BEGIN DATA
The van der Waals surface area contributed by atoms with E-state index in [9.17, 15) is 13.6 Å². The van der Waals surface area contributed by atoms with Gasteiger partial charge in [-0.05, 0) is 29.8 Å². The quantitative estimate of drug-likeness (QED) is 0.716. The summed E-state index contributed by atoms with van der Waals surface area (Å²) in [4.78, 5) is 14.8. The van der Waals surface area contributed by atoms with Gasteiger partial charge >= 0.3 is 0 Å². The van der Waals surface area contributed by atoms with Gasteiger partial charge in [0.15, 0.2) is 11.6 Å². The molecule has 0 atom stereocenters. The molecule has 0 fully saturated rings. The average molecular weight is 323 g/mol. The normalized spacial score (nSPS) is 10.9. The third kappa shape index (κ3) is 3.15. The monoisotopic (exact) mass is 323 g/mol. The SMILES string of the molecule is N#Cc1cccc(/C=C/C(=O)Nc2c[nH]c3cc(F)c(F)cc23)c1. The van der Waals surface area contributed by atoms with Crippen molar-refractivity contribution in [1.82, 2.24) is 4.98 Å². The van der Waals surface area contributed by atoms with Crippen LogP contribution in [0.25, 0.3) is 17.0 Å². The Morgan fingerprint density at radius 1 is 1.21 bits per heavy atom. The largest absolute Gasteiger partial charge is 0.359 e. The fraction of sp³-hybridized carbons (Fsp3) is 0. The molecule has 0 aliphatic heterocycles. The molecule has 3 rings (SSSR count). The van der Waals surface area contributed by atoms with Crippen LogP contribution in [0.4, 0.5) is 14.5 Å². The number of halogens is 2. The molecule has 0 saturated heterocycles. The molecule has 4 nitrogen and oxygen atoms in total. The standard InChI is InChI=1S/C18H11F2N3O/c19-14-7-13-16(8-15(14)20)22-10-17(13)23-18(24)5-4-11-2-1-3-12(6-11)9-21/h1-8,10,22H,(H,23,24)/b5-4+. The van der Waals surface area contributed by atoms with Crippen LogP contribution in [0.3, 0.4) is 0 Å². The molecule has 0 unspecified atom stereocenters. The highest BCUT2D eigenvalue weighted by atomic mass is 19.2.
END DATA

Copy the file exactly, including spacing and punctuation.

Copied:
The van der Waals surface area contributed by atoms with E-state index in [9.17, 15) is 13.6 Å². The van der Waals surface area contributed by atoms with Gasteiger partial charge in [-0.05, 0) is 29.8 Å². The quantitative estimate of drug-likeness (QED) is 0.716. The summed E-state index contributed by atoms with van der Waals surface area (Å²) in [4.78, 5) is 14.8. The van der Waals surface area contributed by atoms with Gasteiger partial charge >= 0.3 is 0 Å². The van der Waals surface area contributed by atoms with Gasteiger partial charge in [0.15, 0.2) is 11.6 Å². The molecule has 0 atom stereocenters. The molecule has 0 fully saturated rings. The average molecular weight is 323 g/mol. The normalized spacial score (nSPS) is 10.9. The third kappa shape index (κ3) is 3.15. The monoisotopic (exact) mass is 323 g/mol. The SMILES string of the molecule is N#Cc1cccc(/C=C/C(=O)Nc2c[nH]c3cc(F)c(F)cc23)c1. The van der Waals surface area contributed by atoms with Crippen molar-refractivity contribution in [1.82, 2.24) is 4.98 Å². The van der Waals surface area contributed by atoms with Crippen LogP contribution in [0.25, 0.3) is 17.0 Å². The Morgan fingerprint density at radius 1 is 1.21 bits per heavy atom. The largest absolute Gasteiger partial charge is 0.359 e. The fraction of sp³-hybridized carbons (Fsp3) is 0. The molecule has 0 aliphatic heterocycles. The molecule has 3 rings (SSSR count). The van der Waals surface area contributed by atoms with Crippen LogP contribution in [0.4, 0.5) is 14.5 Å². The number of halogens is 2. The molecule has 0 saturated heterocycles. The molecule has 4 nitrogen and oxygen atoms in total. The standard InChI is InChI=1S/C18H11F2N3O/c19-14-7-13-16(8-15(14)20)22-10-17(13)23-18(24)5-4-11-2-1-3-12(6-11)9-21/h1-8,10,22H,(H,23,24)/b5-4+. The van der Waals surface area contributed by atoms with Crippen LogP contribution in [0.3, 0.4) is 0 Å². The molecule has 0 unspecified atom stereocenters. The highest BCUT2D eigenvalue weighted by atomic mass is 19.2.